Old Saint Paul's eBook

This eBook from the Gutenberg Project consists of approximately 723 pages of information about Old Saint Paul's.
of fire and smoke poured through the aperture.  Notwithstanding this, he continued his exertions, Judith shrieking all the time, until the lock at last yielded.  He then threw open the door, but finding the whole passage involved in flame, was obliged to close it.  Judith had now risen, and their looks at each other at this fearful moment were terrible in the extreme.  Retreating to either side of the cell, they glared at each other like wild beasts.  Suddenly, Judith casting her eyes to the entrance of the vault, uttered a yell of terror, that caused her companion to look in that direction, and he perceived that the stream of molten lead had gained it, and was descending the steps.  He made a rush towards the door at the same time with Judith, and another struggle ensued, in which he succeeded in dashing her upon the floor.  He again opened the door, but was again driven backwards by the terrific flame, and perceived that the fiery current had reached Judith, who was writhing and shrieking in its embrace.  Before Chowles could again stir, it was upon him.  With a yell of anguish, he fell forward, and was instantly stifled in the glowing torrent, which in a short time flooded the whole chamber, burying the two partners in iniquity, and the whole of their ill-gotten gains, in its burning waves.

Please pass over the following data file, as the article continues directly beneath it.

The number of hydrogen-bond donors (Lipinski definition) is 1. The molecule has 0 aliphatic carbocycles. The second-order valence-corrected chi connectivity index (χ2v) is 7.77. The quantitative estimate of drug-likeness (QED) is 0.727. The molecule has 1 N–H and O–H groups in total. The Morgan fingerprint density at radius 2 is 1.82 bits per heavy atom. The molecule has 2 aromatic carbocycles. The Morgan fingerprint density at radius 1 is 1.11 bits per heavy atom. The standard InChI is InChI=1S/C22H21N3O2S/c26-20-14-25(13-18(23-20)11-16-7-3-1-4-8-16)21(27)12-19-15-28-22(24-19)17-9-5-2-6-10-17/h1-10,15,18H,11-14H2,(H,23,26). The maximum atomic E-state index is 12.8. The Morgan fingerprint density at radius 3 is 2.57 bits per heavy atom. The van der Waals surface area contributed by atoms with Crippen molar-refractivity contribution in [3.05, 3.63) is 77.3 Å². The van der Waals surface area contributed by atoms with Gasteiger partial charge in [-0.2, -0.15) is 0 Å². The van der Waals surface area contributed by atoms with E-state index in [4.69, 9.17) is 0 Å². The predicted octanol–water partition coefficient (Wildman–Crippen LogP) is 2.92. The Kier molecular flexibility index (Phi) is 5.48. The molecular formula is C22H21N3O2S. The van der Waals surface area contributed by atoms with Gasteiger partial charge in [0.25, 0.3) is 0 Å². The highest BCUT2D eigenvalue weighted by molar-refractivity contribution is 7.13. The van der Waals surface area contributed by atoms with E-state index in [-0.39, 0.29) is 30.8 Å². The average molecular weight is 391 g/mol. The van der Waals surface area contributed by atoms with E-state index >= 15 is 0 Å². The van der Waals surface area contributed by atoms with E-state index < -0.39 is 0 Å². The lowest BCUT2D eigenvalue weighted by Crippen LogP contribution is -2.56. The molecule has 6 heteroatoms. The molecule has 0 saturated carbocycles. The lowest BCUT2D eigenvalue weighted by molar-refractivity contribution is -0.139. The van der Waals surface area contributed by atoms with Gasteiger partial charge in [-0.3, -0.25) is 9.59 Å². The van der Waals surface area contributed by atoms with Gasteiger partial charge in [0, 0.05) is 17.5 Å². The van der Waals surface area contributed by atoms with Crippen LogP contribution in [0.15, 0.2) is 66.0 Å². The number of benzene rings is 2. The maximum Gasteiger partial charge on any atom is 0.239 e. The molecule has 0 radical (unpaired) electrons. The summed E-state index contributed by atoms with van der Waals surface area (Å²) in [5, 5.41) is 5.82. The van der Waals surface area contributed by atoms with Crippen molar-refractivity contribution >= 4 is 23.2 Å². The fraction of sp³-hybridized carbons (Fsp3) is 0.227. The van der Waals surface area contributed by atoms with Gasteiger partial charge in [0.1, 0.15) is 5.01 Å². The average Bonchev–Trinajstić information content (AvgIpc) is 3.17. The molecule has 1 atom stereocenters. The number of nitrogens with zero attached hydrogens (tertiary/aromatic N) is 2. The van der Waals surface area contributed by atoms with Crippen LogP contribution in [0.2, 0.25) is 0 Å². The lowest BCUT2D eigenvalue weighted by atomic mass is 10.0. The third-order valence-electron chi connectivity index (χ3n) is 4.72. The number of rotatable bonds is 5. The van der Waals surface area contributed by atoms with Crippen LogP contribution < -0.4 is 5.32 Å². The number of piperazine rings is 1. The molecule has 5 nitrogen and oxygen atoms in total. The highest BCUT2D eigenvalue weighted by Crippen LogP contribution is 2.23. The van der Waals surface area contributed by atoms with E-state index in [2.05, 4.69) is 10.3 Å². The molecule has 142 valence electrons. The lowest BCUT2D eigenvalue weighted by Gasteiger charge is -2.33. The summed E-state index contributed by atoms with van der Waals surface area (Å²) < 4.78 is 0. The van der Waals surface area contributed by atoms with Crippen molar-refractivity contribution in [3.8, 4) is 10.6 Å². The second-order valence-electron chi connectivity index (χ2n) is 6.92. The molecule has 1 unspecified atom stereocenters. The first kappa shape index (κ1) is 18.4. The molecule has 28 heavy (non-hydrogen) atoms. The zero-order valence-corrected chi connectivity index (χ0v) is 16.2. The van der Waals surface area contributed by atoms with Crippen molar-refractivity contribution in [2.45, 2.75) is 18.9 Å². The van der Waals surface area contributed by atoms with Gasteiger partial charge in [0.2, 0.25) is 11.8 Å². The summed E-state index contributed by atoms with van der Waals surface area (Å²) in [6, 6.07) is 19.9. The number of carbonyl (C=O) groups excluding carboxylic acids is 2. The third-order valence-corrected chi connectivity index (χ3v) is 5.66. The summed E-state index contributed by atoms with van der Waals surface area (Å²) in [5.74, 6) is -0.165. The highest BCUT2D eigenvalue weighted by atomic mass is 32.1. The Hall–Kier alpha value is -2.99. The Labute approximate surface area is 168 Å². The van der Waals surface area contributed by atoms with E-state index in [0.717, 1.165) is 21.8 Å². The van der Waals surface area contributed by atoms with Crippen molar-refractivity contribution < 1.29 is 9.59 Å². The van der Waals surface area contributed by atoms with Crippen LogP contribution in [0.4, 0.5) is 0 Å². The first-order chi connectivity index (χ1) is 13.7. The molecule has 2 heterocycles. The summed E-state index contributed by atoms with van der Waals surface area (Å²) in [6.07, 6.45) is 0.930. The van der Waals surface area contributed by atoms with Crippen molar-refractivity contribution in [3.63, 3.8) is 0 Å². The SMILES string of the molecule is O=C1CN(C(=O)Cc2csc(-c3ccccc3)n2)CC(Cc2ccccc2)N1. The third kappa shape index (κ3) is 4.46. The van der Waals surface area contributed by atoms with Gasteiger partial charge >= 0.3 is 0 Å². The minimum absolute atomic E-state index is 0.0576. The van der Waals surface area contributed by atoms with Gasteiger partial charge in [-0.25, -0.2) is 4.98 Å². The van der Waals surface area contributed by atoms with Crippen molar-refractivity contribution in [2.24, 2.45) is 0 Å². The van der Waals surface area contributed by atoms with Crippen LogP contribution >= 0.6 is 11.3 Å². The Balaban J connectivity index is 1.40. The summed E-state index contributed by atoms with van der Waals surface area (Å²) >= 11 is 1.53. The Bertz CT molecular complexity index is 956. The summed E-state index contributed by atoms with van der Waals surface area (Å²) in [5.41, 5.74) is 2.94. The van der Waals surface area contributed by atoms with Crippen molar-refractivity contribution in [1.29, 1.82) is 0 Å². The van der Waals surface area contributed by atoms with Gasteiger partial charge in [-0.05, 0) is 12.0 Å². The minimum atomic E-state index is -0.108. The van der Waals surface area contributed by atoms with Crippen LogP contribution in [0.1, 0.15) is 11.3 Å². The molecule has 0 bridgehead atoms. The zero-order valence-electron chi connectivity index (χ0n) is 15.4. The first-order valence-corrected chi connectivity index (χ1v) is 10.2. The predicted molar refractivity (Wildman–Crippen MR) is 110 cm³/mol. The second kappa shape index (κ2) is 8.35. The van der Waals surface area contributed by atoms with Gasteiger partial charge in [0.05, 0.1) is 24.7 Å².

Lord Argentine proceeded, as directed by the king, to the eastern end of Tower-street, where he found Lord Craven, and having delivered him the king’s missive, and shown him the signet, they proceeded to the western side of the Tower Dock, and having procured a sufficient number of miners and engineers, together with a supply of powder from the fortress, commenced undermining the whole of the row of habitations called Tower-bank, on the edge of the dock, having first, it is scarcely necessary to state, taken care to clear them of their inhabitants.  The powder deposited, the trains were fired, and the buildings blown into the air.  At this time the whole of the western side of the Tower Moat was covered with low wooden houses and sheds, and, mindful of the king’s instructions, Lord Argentine suggested to Lord Craven that they should be destroyed.  The latter acquiescing, they proceeded to their task, and in a short time the whole of the buildings of whatever description, from the bulwark-gate to the city postern, at the north of the Tower, and nearly opposite the Bowyer Tower, were destroyed.  Long before this was accomplished they were joined by the Duke of York, who lent his utmost assistance to the task, and when night came on, a clear space of at least a hundred yards in depth, had been formed between the ancient fortress and the danger with which it was threatened.

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Old Saint Paul's from Project Gutenberg. Public domain.
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